We are glad that the S-LINK has been able to contribute to this simple
Want to know how a link design goes?
15 June 2000. Erik Brandin from KTH
Stockholm, was one of the three designers of the ODIN
S-LINK implementation. He spent nine months at CERN to design and debug
the link cards. After that he wrote his Masters Thesis which describes
the LHC accelerator, the ATLAS experiment, the place of S-LINK in ATLAS
and the design process of the ODIN S-LINK. If you're interested in the
details of a link design, his thesis Development
of a prototype Read-out link for the ATLAS Experiment (2.4 MB pdf)
will give you some insight.
You'll find out that there are many issues in designing a link. Each
time you need to use another type of serializer, you would have to redesign
major parts, such as error detection, data mapping and especially the reset
protocol. Fortunately when you use a ready-made link such as the ODIN,
you will not have to worry about those things as all S-LINK cards are compatible;
you just can buy the latest link version, which which at least up to 2001
will be the ODIN in either the 128 MB/s or 160 MB/s flavor.
Erik's stay at CERN was funded by TTA Technotransfer
AB / NFR.
Looking for Pulsars
9 May 2000. The Osservatorio Astronomico di Bologna in Italy is
building a Pulsar observation
system. This system will be used at the italian 32 meter dish in Medicina
to observe Pulsar radiosources. Long term timing observations of pulsar
give information about the interior structure of neutron stars and is useful
in the understanding of the evolution of neutron stars. In timing observations,
the radiofrequency signal needs to be sampled in the time and frequency
domain, in order to dedisperse and detect the radio pulses.
The system uses S-LINK to read the data that is digitised at a maximum
frequency of 100 KHz into a PC with the Linux operating system.
Atlas TileCal takes testbeam data with commercial ROD and ROB
9 May 2000. The Atlas TileCal
detector has taken testbeam data with a system in which the Read-out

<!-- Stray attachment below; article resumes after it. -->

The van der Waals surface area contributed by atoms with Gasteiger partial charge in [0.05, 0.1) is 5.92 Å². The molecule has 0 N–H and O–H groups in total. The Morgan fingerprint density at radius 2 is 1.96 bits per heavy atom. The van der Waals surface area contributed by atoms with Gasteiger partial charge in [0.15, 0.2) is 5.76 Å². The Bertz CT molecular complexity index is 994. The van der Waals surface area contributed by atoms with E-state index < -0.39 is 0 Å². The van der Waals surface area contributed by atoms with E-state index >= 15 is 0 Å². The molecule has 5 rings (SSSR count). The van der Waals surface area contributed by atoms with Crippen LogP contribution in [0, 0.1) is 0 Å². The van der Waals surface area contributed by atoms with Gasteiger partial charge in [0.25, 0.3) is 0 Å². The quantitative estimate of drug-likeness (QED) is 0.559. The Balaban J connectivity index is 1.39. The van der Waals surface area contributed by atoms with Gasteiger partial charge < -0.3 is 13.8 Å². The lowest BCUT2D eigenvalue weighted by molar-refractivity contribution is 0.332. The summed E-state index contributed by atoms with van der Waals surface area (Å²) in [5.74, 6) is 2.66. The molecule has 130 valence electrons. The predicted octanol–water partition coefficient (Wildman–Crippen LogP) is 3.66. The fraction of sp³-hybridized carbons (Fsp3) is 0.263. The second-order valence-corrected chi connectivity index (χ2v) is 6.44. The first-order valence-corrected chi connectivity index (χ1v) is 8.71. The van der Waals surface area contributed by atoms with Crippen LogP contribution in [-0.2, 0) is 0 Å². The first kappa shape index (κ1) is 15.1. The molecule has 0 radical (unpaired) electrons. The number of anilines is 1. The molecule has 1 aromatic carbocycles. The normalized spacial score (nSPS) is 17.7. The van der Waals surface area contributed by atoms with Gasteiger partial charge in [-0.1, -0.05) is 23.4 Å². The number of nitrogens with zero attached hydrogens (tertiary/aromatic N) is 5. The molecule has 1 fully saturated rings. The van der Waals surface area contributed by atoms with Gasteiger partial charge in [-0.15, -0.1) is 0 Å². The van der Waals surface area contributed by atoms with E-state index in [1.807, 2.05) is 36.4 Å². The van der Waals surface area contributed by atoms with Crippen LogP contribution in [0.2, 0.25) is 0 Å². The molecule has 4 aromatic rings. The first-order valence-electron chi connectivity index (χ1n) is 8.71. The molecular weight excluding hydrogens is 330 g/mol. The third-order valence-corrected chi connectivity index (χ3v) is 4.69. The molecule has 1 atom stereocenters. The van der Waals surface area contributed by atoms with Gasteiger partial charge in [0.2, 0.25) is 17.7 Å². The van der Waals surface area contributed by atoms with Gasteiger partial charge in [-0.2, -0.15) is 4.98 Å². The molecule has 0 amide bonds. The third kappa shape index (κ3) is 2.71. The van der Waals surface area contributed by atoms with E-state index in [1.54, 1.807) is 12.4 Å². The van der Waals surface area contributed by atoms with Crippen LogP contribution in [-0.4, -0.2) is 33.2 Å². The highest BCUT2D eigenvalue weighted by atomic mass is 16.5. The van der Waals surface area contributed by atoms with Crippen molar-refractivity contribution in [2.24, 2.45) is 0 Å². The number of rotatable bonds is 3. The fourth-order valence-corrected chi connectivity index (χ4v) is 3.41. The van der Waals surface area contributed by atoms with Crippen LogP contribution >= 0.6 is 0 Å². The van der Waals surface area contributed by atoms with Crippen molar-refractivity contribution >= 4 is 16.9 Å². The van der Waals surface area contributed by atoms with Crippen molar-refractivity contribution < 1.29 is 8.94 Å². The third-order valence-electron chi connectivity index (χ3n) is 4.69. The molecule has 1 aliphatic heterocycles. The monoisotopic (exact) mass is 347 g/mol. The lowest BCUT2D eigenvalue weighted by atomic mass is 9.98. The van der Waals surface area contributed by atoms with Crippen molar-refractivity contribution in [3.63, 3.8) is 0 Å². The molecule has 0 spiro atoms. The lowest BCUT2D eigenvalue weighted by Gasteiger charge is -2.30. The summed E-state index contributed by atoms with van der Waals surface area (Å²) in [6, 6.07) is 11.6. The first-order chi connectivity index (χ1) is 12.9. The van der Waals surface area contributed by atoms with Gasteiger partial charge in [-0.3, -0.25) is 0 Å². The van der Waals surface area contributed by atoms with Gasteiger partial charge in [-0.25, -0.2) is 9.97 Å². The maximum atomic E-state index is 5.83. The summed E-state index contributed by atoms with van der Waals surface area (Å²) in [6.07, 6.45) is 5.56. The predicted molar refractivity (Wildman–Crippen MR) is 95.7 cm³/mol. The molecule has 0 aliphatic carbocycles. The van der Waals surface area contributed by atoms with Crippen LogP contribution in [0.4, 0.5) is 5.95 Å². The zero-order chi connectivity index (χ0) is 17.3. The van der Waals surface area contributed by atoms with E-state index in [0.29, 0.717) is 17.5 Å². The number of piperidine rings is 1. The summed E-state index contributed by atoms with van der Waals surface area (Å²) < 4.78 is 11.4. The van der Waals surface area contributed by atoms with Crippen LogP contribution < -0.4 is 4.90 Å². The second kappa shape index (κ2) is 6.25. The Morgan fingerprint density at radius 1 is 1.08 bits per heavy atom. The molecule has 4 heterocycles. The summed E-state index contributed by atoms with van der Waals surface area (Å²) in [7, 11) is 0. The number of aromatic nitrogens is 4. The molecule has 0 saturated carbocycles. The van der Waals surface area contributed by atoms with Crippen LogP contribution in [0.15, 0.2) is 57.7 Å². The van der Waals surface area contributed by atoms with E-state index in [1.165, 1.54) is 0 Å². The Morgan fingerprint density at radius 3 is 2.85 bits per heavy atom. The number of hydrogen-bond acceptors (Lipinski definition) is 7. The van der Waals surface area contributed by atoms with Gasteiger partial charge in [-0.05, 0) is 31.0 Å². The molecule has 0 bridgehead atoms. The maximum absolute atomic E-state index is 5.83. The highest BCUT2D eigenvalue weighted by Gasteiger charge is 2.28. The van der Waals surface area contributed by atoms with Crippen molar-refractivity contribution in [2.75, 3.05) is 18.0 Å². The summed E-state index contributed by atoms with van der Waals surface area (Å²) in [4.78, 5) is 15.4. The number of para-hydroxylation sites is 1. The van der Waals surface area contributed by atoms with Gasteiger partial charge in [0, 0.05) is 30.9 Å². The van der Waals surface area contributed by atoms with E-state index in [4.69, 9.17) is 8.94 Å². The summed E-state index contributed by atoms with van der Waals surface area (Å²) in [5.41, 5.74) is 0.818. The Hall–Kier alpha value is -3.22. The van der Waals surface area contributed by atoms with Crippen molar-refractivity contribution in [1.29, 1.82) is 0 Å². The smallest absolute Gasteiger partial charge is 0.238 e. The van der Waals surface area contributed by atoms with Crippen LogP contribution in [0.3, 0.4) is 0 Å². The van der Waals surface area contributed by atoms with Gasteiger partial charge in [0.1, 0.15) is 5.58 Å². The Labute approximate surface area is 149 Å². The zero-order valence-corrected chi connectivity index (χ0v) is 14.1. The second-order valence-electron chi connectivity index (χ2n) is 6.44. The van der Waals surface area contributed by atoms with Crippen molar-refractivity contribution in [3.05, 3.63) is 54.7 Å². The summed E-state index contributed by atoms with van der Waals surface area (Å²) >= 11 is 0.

Driver (ROD) and the Read-out Buffer (ROB) consist all of commercially
available equipment. Both the front-end links from the detector to the
ROD and the ROD to ROB links are using S-LINK technology. Note that currently
used link is not radiation tolerant and that it is up to the people responsible
for the TileCal detector to design S-LINK boards that can withstand the
high radiation levels that will be around in the LHC environment.
S-LINK Pool for CERN
13 March 2000. The S-LINK team has set up an ordering service
for S-LINK equipment.To reduce delivery times, we also have a small stock
of most of the items. This service is available only to users in High-Energy
Physics institutes working with CERN. If you need any equipment, you may
contact directly Patrick
Donnat, Erik van
der Bij or Robert
McLaren. We prefer you to buy it, in which case we will do the ordering
and other handling for you. In case you need the equipment only for a short
period of time (less than 3 months), you may rent the equipment. Note that
currently the S-LINK Pool is not part of the CERN
The list of devices that are in the S-LINK
Pool can be consulted online.
Nuclear fusion device uses S-LINK in DAQ system
January 2000. On 21 December 1999, the ASDEX
upgrade nuclear fusion device started making regular plasma measurements
with the new reflectometry system - using an S-Link
based data acquisition system.
The purpose of this phase-run-away mirowave reflectometer is to measure
the rotation of turbulent structures in the plasma. This is achieved by
transmitting a microwave signal towards the plasma in an oblique direction,
which is reflected in the plasma and detected with a receiving antenna.
The rotation speed can be inferred from the Doppler shift of the received
microwave signal. This frequency shift appears as a running phase, hence
the name "Phase-run-away" diagnostics.
Short data sheet:
A heterodyne reflectometer at 50-75 GHz RF frequency,
80 MHz IF frequency and phase/quadrature detection.
FCSlink, operated with the dedicated "FEMCTRL" FEMB control board,
2 Burr Brown ADS801U (12-bit 25 MHz pipelined ADC)
Sample rate 20 MHz, S-Link clock rate 40 MHz,
constant data rate = 80 MBytes/s
Receiving end is a Pentium II 350 MHz PC (512 MByte RAM)
running Linux (SuSE 5.3, kernel 2.0.36 with bigphysarea patch)
The ASDEX Upgrade tokamak
(Axially Symmetric Divertor EXperiment) went into operation at Garching
in 1990. This fusion device, Germany's largest at present, is for investigating
crucial problems in fusion research under reactor-like conditions. For
this purpose essential plasma properties, particularly the plasma density
and the wall load, have been adapted to the conditions that will be present
in a future fusion reactor.
for each plasma experiment:
400 MByte (exactly 410'000'000 byte) DMA buffer
filled in ~5 Seconds
stored to IDE disk in ~1 minute.
Old S-LINK News
CERN - High Speed Interconnect
Erik van der Bij - 7 June 2001